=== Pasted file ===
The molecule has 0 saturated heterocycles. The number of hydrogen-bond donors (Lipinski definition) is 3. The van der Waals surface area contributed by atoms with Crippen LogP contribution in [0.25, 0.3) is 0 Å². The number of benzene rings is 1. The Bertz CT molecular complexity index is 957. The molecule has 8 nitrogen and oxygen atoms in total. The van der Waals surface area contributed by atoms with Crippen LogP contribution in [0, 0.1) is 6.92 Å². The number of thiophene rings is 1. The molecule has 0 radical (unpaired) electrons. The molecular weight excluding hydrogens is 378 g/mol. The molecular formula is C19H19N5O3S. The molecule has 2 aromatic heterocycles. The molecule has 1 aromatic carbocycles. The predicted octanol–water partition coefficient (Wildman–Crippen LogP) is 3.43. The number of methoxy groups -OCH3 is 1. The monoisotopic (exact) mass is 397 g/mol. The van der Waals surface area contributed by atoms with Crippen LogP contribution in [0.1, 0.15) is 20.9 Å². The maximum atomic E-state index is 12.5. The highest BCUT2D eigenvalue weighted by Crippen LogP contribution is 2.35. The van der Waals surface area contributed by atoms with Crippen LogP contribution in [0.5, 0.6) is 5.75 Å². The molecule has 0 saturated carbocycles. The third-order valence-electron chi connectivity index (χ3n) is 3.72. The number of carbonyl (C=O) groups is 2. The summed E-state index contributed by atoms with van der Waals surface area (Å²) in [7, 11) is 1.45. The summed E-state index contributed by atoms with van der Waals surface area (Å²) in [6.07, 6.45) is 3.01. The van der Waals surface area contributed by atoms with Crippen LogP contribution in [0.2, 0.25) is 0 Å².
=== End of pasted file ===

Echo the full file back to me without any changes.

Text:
The molecule has 0 saturated heterocycles. The number of hydrogen-bond donors (Lipinski definition) is 3. The van der Waals surface area contributed by atoms with Crippen LogP contribution in [0.25, 0.3) is 0 Å². The number of benzene rings is 1. The Bertz CT molecular complexity index is 957. The molecule has 8 nitrogen and oxygen atoms in total. The van der Waals surface area contributed by atoms with Crippen LogP contribution in [0, 0.1) is 6.92 Å². The number of thiophene rings is 1. The molecule has 0 radical (unpaired) electrons. The molecular weight excluding hydrogens is 378 g/mol. The molecular formula is C19H19N5O3S. The molecule has 2 aromatic heterocycles. The molecule has 1 aromatic carbocycles. The predicted octanol–water partition coefficient (Wildman–Crippen LogP) is 3.43. The number of methoxy groups -OCH3 is 1. The monoisotopic (exact) mass is 397 g/mol. The van der Waals surface area contributed by atoms with Crippen LogP contribution in [0.1, 0.15) is 20.9 Å². The maximum atomic E-state index is 12.5. The highest BCUT2D eigenvalue weighted by Crippen LogP contribution is 2.35. The van der Waals surface area contributed by atoms with Crippen LogP contribution in [0.5, 0.6) is 5.75 Å². The molecule has 0 saturated carbocycles. The third-order valence-electron chi connectivity index (χ3n) is 3.72. The number of carbonyl (C=O) groups is 2. The summed E-state index contributed by atoms with van der Waals surface area (Å²) in [7, 11) is 1.45. The summed E-state index contributed by atoms with van der Waals surface area (Å²) in [6.07, 6.45) is 3.01. The van der Waals surface area contributed by atoms with Crippen LogP contribution in [0.2, 0.25) is 0 Å².